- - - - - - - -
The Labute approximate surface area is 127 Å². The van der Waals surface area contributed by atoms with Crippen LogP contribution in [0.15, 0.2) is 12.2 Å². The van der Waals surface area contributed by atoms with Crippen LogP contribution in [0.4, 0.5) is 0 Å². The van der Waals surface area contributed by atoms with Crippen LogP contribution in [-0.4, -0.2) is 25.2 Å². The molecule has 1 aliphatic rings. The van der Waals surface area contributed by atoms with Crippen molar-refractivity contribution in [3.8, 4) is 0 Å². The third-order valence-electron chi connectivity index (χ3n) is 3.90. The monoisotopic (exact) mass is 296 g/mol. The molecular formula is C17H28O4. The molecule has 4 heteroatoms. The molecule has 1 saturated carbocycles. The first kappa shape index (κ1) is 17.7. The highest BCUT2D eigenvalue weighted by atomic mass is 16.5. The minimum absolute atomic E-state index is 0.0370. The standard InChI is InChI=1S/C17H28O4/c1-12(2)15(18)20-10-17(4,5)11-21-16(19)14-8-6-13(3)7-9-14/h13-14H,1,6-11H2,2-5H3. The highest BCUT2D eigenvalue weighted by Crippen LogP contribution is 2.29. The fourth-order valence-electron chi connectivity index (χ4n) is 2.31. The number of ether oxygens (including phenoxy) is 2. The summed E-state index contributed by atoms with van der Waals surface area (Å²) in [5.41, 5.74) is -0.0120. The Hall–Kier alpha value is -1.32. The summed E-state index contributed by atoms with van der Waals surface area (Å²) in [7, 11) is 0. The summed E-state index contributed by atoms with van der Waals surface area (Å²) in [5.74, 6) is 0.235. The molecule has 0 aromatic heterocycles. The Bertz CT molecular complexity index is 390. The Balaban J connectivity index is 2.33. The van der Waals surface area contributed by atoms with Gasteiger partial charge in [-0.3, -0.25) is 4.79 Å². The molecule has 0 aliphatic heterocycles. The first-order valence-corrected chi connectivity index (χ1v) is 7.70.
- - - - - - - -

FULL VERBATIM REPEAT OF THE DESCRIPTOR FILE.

The Labute approximate surface area is 127 Å². The van der Waals surface area contributed by atoms with Crippen LogP contribution in [0.15, 0.2) is 12.2 Å². The van der Waals surface area contributed by atoms with Crippen LogP contribution in [0.4, 0.5) is 0 Å². The van der Waals surface area contributed by atoms with Crippen LogP contribution in [-0.4, -0.2) is 25.2 Å². The molecule has 1 aliphatic rings. The van der Waals surface area contributed by atoms with Crippen molar-refractivity contribution in [3.8, 4) is 0 Å². The third-order valence-electron chi connectivity index (χ3n) is 3.90. The monoisotopic (exact) mass is 296 g/mol. The molecular formula is C17H28O4. The molecule has 4 heteroatoms. The molecule has 1 saturated carbocycles. The first kappa shape index (κ1) is 17.7. The highest BCUT2D eigenvalue weighted by atomic mass is 16.5. The minimum absolute atomic E-state index is 0.0370. The standard InChI is InChI=1S/C17H28O4/c1-12(2)15(18)20-10-17(4,5)11-21-16(19)14-8-6-13(3)7-9-14/h13-14H,1,6-11H2,2-5H3. The highest BCUT2D eigenvalue weighted by Crippen LogP contribution is 2.29. The fourth-order valence-electron chi connectivity index (χ4n) is 2.31. The number of ether oxygens (including phenoxy) is 2. The summed E-state index contributed by atoms with van der Waals surface area (Å²) in [5.41, 5.74) is -0.0120. The Hall–Kier alpha value is -1.32. The summed E-state index contributed by atoms with van der Waals surface area (Å²) in [7, 11) is 0. The summed E-state index contributed by atoms with van der Waals surface area (Å²) in [5.74, 6) is 0.235. The molecule has 0 aromatic heterocycles. The Bertz CT molecular complexity index is 390. The Balaban J connectivity index is 2.33. The van der Waals surface area contributed by atoms with Gasteiger partial charge in [-0.3, -0.25) is 4.79 Å². The molecule has 0 aliphatic heterocycles. The first-order valence-corrected chi connectivity index (χ1v) is 7.70.